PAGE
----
The aim of multichannel customer service is to provide customers with options for how they would like to communicate with a brand if they have a query or a complaint to make.

It is also about providing a seamless experience to the customer, regardless of which channel they choose to use.

Behind the scenes, many companies may not have joined up customer service channels, but as far as customers are concerned, they are dealing with a single company, whether online, by telephone, or in a local store.

Examples of a seamless experience for customers would be the ability to return goods bought online to a local store without any hassles, or to phone up a call centre where the customer services representative is aware of previous conversations that took place via email.

The ideal multichannel customer service operation would have a ‘single customer view’: the ability to track customers and their communications and purchase behaviour across channels.

Why is multichannel customer service important? 

For companies, this would offer the benefit of being able to provide service to individual customers far more efficiently, as well as the data and insight to improve the targeting of marketing communications.

Most important of all, since the customer can be provided with a higher level of service, it can lead to an increase in customer satisfaction and higher retention rates.

When prices and products are often very similar between competitors, then customer experience is one way to differentiate your brand from its rivals.

You need only look at the reputation built up by brands like Zappos and first direct to see what the provision of excellent customer service can do for a business.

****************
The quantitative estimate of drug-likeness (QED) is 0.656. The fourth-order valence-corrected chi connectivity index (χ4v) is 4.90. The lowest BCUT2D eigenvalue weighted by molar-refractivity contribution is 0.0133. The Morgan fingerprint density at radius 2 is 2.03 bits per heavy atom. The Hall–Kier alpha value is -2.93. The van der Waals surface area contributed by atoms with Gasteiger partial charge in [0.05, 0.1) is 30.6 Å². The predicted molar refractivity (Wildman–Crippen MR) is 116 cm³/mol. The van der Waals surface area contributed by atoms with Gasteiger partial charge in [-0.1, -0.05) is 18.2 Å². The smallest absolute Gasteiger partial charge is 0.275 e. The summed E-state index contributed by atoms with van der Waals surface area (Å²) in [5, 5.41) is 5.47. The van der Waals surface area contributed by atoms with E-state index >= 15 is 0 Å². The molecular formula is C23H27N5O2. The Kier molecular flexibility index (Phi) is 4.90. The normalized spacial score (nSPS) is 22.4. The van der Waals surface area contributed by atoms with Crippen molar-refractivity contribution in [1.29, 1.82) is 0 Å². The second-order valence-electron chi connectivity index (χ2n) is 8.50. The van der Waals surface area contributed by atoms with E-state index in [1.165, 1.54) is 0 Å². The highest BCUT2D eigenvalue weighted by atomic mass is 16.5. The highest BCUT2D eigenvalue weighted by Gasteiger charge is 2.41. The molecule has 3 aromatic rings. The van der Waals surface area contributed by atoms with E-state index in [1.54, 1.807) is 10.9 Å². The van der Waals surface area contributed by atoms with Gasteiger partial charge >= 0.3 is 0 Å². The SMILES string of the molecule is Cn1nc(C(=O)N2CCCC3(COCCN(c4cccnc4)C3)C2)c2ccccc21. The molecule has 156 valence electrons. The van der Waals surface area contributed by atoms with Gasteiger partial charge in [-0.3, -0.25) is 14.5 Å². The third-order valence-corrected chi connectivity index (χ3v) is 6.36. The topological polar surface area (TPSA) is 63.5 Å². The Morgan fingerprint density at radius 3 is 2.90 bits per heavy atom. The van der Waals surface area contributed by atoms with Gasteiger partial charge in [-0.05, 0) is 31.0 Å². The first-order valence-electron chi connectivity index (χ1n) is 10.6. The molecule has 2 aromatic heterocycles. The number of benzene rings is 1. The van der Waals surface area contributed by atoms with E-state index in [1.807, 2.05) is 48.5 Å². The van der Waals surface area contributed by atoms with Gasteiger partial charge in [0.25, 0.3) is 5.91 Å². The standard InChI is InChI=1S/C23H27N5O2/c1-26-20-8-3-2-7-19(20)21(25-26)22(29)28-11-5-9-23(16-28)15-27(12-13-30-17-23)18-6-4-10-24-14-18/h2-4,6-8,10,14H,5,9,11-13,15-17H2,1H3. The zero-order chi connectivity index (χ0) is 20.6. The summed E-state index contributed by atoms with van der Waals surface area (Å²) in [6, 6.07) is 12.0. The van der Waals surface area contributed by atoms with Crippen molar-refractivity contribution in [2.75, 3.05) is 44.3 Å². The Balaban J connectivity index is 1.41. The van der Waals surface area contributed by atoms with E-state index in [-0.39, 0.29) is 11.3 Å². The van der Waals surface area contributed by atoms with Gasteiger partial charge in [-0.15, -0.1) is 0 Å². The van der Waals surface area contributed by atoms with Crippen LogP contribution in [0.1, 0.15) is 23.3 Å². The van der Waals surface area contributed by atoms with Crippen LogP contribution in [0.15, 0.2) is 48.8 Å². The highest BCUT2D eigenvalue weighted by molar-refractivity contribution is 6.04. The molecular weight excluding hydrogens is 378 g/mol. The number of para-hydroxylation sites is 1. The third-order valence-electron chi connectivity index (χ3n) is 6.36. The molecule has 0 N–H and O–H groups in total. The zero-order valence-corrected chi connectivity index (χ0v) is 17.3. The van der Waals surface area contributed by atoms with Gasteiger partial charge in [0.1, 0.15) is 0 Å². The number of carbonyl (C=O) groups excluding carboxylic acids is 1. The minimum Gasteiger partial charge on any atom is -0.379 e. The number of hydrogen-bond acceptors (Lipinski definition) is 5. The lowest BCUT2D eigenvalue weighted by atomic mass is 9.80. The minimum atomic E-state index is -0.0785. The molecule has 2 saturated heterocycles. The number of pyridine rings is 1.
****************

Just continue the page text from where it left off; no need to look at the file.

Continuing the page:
Great customer service makes people talk about a brand. Customers will become advocates, recommending a company to friends and colleagues purely on the basis of receiving first class service.

Customer advocacy is ultra-important in this socially-connected age.

The costs of poor customer service

Ultimately, poor customer service will hit companies in two ways: in lost business due to losing disillusioned customers to competitors, and in the bad publicity and negative buzz generated by unhappy customers.

A recent study by Genesys and Ovum/ Datamonitor actually put a figure on poor customer service. Its results showed that it costs the UK economy £15bn per year.

According to the study, 73% of UK consumers had ended their relationship with a firm due to poor customer service. The average cost of a lost customer is estimated to be £248 per year.

Among the leading reasons given for ending relationships with companies were:

  • Customers being forced to repeat themselves.
  • Being trapped in automated self-service lines.
  • Having to wait too long for service.
  • Customer service staff not knowing a customer’s history and value.